Anon., thanks, first of all, for dropping by and commenting.

The usual caveats: I'm by no means an expert on tax policy; although I'm inclined to believe that government on the whole makes our lives better than they would be otherwise, I, like everyone, have my own list of things government spends money on that, shall we say, could be better spent (and monitored)/shouldn't be spent. Recent bailouts included.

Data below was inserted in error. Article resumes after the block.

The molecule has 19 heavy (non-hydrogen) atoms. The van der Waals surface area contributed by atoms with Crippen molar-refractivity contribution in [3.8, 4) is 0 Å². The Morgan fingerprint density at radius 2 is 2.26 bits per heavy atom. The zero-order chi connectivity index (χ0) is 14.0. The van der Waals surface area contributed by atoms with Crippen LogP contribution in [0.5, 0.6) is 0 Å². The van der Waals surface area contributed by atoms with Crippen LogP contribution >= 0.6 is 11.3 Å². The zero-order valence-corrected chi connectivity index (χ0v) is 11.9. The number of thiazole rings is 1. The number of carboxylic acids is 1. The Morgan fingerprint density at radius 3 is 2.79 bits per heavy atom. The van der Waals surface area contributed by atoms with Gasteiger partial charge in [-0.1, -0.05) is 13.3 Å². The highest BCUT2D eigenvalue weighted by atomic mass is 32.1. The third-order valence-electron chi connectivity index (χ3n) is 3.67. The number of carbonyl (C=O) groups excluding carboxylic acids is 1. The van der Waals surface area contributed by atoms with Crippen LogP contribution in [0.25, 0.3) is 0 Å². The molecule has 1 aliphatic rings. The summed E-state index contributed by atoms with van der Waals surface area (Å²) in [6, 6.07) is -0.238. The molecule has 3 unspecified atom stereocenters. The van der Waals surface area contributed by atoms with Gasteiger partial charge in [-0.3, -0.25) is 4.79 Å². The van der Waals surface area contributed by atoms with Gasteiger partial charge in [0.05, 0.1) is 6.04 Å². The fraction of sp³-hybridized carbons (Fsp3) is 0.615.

Given this blog's focus, though, I'd like to say a few words about the issue of a gas tax and the possible uses a higher--and smartly-applied tax--could be put to. Gas taxes are one of those quid pro quo taxes that, though we'd just as soon not pay them, we can see the purpose of: They usually go toward paying for building and maintaining streets and highways, helping to keep our taxes on income a little lower by taxing, instead, our consumption of something. It's perfectly reasonable to my mind, then, that those of us who drive should contribute a bit, every time we buy gas, toward offsetting the wear and tear our vehicles cause the roads.